Sen. Joe Manchin (D-W. Va.) has put a hold on the renomination of FCC commissioner Brendan Carr, but it is not over anything Carr has done.
According to The Hill, the hold stems from FCC chair Ajit Pai's decision to pause a broadband subsidy program while the FCC investigates whether a major carrier or carriers did not provide accurate information on where broadband service was or wasn't available.
Pai said last week that one or more "major" telecom carriers may have violated the FCC's Mobility Fund Phase II reverse auction mapping rules and has suspended the process of handing out about $4.5 billion in subsidies over the next 10 years, pending an investigation he has just launched.
The FCC built a coverage map from that data to determine where subsidies should go and whether they should not because they would be overbuilding existing service. If carriers overstate where high-speed broadband is already being provided, it reduces the areas that qualify for the subsidy, which is generally targeted at rural areas like Manchin's state.
Manchin actually was granted status to challenge the FCC's map as part of a process the FCC created to try and make sure the map was as accurate as possible, and if not find that out.
The senator agrees the info is not correct, but also apparently does not want the FCC to stop supplying funds to areas about which there is not debate while the FCC investigates.
A Manchin spokesperson was unavailable for comment at press time.
In an interview for C-SPAN's Communicators series, Pai was asked how frustrating it was for him to have to pause the program given his emphasis on closing the rural broadband divide. The chairman, who is from rural Kansas, said for him the issue was not just professional, but personal: "When I fly home to Kansas City, and I drive about three and a half hours to my home town, I can tell you once you get to the outer Kansas City suburbs you see the bars on your phone start to drop and soon thereafter you see there is no service at all for long stretches. I understand personally the cost of not having wireless coverage." He called it a matter of life and death in some circumstances. But he said the FCC needs to get the data right.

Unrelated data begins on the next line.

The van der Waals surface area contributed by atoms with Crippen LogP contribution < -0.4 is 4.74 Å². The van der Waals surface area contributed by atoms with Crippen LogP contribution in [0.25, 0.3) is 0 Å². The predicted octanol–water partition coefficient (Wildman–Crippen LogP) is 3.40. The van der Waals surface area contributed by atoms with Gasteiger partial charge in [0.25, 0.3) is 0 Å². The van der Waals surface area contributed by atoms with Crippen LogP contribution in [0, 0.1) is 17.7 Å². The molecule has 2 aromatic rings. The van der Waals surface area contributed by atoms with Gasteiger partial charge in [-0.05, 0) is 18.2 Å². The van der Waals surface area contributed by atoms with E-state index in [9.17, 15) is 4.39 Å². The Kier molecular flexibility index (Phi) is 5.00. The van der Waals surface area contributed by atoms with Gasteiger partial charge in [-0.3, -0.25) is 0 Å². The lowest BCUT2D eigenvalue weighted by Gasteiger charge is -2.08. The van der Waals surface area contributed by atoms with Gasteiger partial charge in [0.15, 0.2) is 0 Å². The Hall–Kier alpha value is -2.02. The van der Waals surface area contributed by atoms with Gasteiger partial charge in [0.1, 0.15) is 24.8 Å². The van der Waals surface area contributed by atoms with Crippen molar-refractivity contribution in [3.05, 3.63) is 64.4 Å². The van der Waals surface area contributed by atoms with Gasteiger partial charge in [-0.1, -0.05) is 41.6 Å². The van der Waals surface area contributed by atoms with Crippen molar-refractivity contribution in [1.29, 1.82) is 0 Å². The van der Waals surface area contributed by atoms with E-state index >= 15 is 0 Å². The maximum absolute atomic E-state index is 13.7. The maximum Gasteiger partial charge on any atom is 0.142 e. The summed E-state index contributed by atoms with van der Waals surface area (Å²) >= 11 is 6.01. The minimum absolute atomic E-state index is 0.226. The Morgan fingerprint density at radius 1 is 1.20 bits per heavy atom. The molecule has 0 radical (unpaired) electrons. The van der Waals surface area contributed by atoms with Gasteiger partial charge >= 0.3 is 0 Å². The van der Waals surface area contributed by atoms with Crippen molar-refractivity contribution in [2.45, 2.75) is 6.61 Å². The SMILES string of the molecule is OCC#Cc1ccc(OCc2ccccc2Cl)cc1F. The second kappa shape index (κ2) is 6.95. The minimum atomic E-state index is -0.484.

The Mobility Phase II fund was part of the FCC's move to direct wireless carrier subsidies where private capital was not already at work, and thus avoid overbuilding existing service. The National Telecommunications & Information Administration launched the map seven years ago as part of its oversight of broadband stimulus money. The FCC took it over in 2015 when that oversight expired, but NTIA is getting the map back again.
The FCC's Wireline Competition Bureau has called the map the best publicly available picture of broadband coverage, thanks in part to FCC collaboration with commercial cloud-based vendors. Pai at the time called it an incredible tool for policymakers -- like Manchin -- and Americans interested in the topic, and conceded that while it was a first step, it was "a pretty darn good first step." Manchin clearly did not agree: “The data I submitted yesterday proves what every West Virginian already knows to be true: There are too many areas throughout our state that still lack reliable broadband coverage."
Carr is currently serving out the unexpired term of former chair Tom Wheeler, which expired in June. But he can continue to serve until the end of the next Congress, or early 2020. He was narrowly approved (14-13) by the Senate Commerce Committee last January for that full, five-year, term, but never got a full Senate vote due to another hold, again not due to him but to Democrats general disaffection with Republicans.
Carr and Democratic commissioner Jessica Rosenworcel were confirmed back in August as part of a complicated, partisan, deal that led to a voice vote ("unanimous consent") in which Senators approved Democrat Rosenworcel through 2020 but only allowed Republican Carr to hold office through June 2018 (completing Wheeler's term). Republican Senators on the Commerce Committee had sought to approve Carr simultaneously for the unexpired term plus for the ensuing term through 2023, but Democrats blocked that move.
Contributing editor John Eggerton has been an editor and/or writer on media regulation, legislation and policy for over four decades, including covering the FCC, FTC, Congress, the major media trade associations, and the federal courts. In addition to Multichannel News and Broadcasting + Cable, his work has appeared in Radio World, TV Technology, TV Fax, This Week in Consumer Electronics, Variety and the Encyclopedia Britannica.
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